IE: With an increase in new projects in this neighborhood, people are concerned about gentrification and displacement. But it’s not universally agreed on what that means. Developers and supporters of their projects will say, it’s not gentrification, it’s the opposite – we’re helping the housing crisis. There’s a lack of consensus, and I think it makes it kind of confusing for people. How do you view this dynamic of gentrification and displacement?

MWC: Chinatown ID proper, including little Saigon – I remember I was looking and I think ISRD had like 14 different projects going through at a certain time. We should not be surprised. Big picture, we’re one of the last development areas close to downtown. And if we didn’t have an economic downturn at the end of like 2009, it would have come earlier. If you drive around, there’s still surface parking lots, right? And you don’t see that in other neighborhoods.

There’s certain people in the neighborhood who are very worried about gentrification and displacement. But there’s also others in the neighborhood who are concerned that in order to keep up economic vitality, you need higher income people living here. And I think the truth is somewhere between the two.

If I were to look at some of the tools that were supposed to be around for affordability – there’s the housing levy, right, that builds housing. And I’ve heard some things where people are like, no, our neighborhood has too much affordable housing. I tend to disagree. I’ll tell you that a restaurant worker in Chinatown probably can’t afford to live [in units priced at 60 percent of AMI].

In this neighborhood, we have some of the highest poverty rates in the city. And that’s just a statement of fact, that’s not guilt. And that’s because we have so many seniors that rely on living in this neighborhood for a variety of different reasons. And they make $840 a month, on average. That’s their Social Security, that’s their supplemental security income. At the other side, you’ve got other people within the API community that make way more than that makes the average of two, we look pretty good. The people that have extremely high income can afford the market rate units and all this. And so the market exists, and they’re able to move into that. There’s everybody that can’t, their importance to this community and how we allow them to stay. I don’t think we should ever forget that. But I do think we need a middle.

The gentrification and displacement question is huge. I think it’s real. So it’s like, okay, how do we know when a neighborhood flips? And who keeps that information? Well right now, the city’s Office of Planning and Community Development. And so for me, I’m like, how does OPCD and OH work together? What is the data that’s being shared? And is the data in conflict? Or does it kind of align? So when you’re thinking about it, what is the housing that should be provided? What’s the housing that’s needed? Where should it be? What are the other things that need to happen around there to make sure that the neighborhood is healthy?

IE: What are you most proud of about your time at SCIDpda?

MWC: One of the things I think I’m proud of is just, we’ve sustained and solidified our focus on our values over the past 17 years. And we were able to do that, because we’ve become financially stronger. We managed our money better. And just in the weird ways that we’ve stepped up over time. They’re not flashy. We’re not a flashy organization. But we’ve had to over time.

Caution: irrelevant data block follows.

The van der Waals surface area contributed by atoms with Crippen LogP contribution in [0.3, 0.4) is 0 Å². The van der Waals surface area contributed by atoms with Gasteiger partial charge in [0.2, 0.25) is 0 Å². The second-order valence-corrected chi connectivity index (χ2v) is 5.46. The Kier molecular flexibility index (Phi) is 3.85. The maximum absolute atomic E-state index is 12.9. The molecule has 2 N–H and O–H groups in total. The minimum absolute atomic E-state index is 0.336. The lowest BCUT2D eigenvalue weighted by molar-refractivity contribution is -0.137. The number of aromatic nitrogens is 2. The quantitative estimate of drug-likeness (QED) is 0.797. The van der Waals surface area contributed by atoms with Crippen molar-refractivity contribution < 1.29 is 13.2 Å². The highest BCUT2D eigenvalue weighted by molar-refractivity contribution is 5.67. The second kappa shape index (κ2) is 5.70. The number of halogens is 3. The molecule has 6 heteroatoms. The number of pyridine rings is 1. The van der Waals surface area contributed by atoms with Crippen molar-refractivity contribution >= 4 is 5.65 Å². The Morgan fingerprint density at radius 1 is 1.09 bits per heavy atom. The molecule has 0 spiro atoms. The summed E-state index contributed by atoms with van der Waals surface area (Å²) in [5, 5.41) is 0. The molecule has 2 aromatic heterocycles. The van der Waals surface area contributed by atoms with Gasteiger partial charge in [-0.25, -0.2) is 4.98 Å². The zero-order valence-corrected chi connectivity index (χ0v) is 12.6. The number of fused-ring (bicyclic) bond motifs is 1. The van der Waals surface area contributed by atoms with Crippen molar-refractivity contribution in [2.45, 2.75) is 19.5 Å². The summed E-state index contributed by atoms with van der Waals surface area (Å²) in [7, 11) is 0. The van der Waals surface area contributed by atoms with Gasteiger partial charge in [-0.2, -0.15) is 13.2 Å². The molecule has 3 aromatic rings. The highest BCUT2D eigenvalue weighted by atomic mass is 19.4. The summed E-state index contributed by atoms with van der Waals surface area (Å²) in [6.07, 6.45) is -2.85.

IE: What have the biggest challenges been?

MWC: So I think money is always a challenge. I know that we’re quasi governmental, but we’re functioning very much like a nonprofit. So from that perspective, it has been tough and, you know, going through two economic downturns, oh joy, those have been challenges. And that those resources have been tied to some of the challenges that we faced.

Would I have wanted to buy more properties and secure more stuff? Sure, I would love to, but I don’t have access to capital that moves that quickly. Land in this neighborhood has gotten super expensive. And because of the rules of that sort of funding where I have to pay appraised value, well there’s people that aren’t tied to appraised value, and they can just throw down a bunch of cash. And so looking at a site like the one in Little Saigon, or looking at the old Tsue Chong noodle factory and all this, that is a lot of money. It would have eaten up several pots that are designated for the entire state or the region on those projects.

It takes a long time, some of these projects, because of the type of capital that we do, because of the financing that we do. And I think it’s the diversity of thought, and opinion in the way that it’s presented. And in this neighborhood, there’s almost a challenge sometimes. It’s very rich, and trying to understand why people feel certain ways. That involves time, that may involve trust, it always involves trust. It may involve language. It’s very complex and rich. And I feel like outside of this neighborhood, people fail to understand that. Or it’s inconvenient for them.

IE: You’ve talked and written about how the CID has meant a lot to you personally, over the years. So how are you feeling about no longer working exclusively in this neighborhood now?

MWC: I’m not acknowledging it. I’m not. And I have to be mindful as I step into this new role that this relationship I have with this neighborhood changes.

I will always care about this neighborhood. I’ll have the luxury of maybe not feeling personally responsible for things in a certain way. But dude, I still need to go there to shop to eat. It’s on my way home.

But can you ever really leave that? I don’t know. How would you do that? You know, there’s so many good and bad memories in this neighborhood. In typical Maiko fashion, I’m just not acknowledging that emotionally.